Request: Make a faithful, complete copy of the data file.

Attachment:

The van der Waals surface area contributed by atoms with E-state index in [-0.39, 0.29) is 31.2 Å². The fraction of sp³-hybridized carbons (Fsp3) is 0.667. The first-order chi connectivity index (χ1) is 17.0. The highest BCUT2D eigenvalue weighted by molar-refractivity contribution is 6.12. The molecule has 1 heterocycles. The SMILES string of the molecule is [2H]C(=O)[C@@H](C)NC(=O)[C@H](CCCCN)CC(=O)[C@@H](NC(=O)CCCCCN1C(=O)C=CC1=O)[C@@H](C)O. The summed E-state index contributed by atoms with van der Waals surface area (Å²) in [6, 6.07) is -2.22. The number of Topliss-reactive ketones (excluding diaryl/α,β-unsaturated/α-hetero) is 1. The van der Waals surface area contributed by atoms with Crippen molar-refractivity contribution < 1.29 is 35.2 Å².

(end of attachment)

The van der Waals surface area contributed by atoms with E-state index in [-0.39, 0.29) is 31.2 Å². The fraction of sp³-hybridized carbons (Fsp3) is 0.667. The first-order chi connectivity index (χ1) is 17.0. The highest BCUT2D eigenvalue weighted by molar-refractivity contribution is 6.12. The molecule has 1 heterocycles. The SMILES string of the molecule is [2H]C(=O)[C@@H](C)NC(=O)[C@H](CCCCN)CC(=O)[C@@H](NC(=O)CCCCCN1C(=O)C=CC1=O)[C@@H](C)O. The summed E-state index contributed by atoms with van der Waals surface area (Å²) in [6, 6.07) is -2.22. The number of Topliss-reactive ketones (excluding diaryl/α,β-unsaturated/α-hetero) is 1. The van der Waals surface area contributed by atoms with Crippen molar-refractivity contribution < 1.29 is 35.2 Å².